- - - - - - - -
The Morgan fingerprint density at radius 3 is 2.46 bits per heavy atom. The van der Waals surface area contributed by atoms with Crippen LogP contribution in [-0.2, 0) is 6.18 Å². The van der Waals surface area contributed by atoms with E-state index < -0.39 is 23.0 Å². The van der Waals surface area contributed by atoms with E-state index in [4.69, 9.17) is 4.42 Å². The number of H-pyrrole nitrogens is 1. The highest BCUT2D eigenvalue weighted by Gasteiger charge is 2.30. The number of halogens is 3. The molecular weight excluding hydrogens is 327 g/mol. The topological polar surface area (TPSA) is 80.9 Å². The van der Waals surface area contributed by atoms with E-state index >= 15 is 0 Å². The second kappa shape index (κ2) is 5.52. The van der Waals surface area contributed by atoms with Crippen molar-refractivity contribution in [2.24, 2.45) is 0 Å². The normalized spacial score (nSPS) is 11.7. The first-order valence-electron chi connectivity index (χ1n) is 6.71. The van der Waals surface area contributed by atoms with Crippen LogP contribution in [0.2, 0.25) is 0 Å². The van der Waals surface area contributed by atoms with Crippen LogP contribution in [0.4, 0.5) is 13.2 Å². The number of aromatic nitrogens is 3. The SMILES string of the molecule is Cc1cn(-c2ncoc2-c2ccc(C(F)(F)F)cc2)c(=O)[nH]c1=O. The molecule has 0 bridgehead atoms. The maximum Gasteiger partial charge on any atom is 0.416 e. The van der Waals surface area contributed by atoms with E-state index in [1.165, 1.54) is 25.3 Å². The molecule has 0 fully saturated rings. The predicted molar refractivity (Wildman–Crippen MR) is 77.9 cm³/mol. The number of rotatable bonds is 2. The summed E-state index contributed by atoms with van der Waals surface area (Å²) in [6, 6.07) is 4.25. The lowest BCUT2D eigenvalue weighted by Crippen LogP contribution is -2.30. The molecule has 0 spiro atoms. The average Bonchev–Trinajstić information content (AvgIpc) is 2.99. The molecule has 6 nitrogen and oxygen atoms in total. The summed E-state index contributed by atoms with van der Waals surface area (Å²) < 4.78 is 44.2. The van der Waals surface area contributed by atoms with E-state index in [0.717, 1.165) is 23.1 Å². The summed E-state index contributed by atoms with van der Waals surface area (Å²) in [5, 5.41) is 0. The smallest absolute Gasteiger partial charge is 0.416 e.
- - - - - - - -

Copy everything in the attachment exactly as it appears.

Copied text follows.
The Morgan fingerprint density at radius 3 is 2.46 bits per heavy atom. The van der Waals surface area contributed by atoms with Crippen LogP contribution in [-0.2, 0) is 6.18 Å². The van der Waals surface area contributed by atoms with E-state index < -0.39 is 23.0 Å². The van der Waals surface area contributed by atoms with E-state index in [4.69, 9.17) is 4.42 Å². The number of H-pyrrole nitrogens is 1. The highest BCUT2D eigenvalue weighted by Gasteiger charge is 2.30. The number of halogens is 3. The molecular weight excluding hydrogens is 327 g/mol. The topological polar surface area (TPSA) is 80.9 Å². The van der Waals surface area contributed by atoms with E-state index >= 15 is 0 Å². The second kappa shape index (κ2) is 5.52. The van der Waals surface area contributed by atoms with Crippen molar-refractivity contribution in [2.24, 2.45) is 0 Å². The normalized spacial score (nSPS) is 11.7. The first-order valence-electron chi connectivity index (χ1n) is 6.71. The van der Waals surface area contributed by atoms with Crippen LogP contribution in [0.2, 0.25) is 0 Å². The van der Waals surface area contributed by atoms with Crippen LogP contribution in [0.4, 0.5) is 13.2 Å². The number of aromatic nitrogens is 3. The SMILES string of the molecule is Cc1cn(-c2ncoc2-c2ccc(C(F)(F)F)cc2)c(=O)[nH]c1=O. The molecule has 0 bridgehead atoms. The maximum Gasteiger partial charge on any atom is 0.416 e. The van der Waals surface area contributed by atoms with E-state index in [1.165, 1.54) is 25.3 Å². The molecule has 0 fully saturated rings. The predicted molar refractivity (Wildman–Crippen MR) is 77.9 cm³/mol. The number of rotatable bonds is 2. The summed E-state index contributed by atoms with van der Waals surface area (Å²) in [6, 6.07) is 4.25. The lowest BCUT2D eigenvalue weighted by Crippen LogP contribution is -2.30. The molecule has 0 spiro atoms. The average Bonchev–Trinajstić information content (AvgIpc) is 2.99. The molecule has 6 nitrogen and oxygen atoms in total. The summed E-state index contributed by atoms with van der Waals surface area (Å²) < 4.78 is 44.2. The van der Waals surface area contributed by atoms with E-state index in [0.717, 1.165) is 23.1 Å². The summed E-state index contributed by atoms with van der Waals surface area (Å²) in [5, 5.41) is 0. The smallest absolute Gasteiger partial charge is 0.416 e.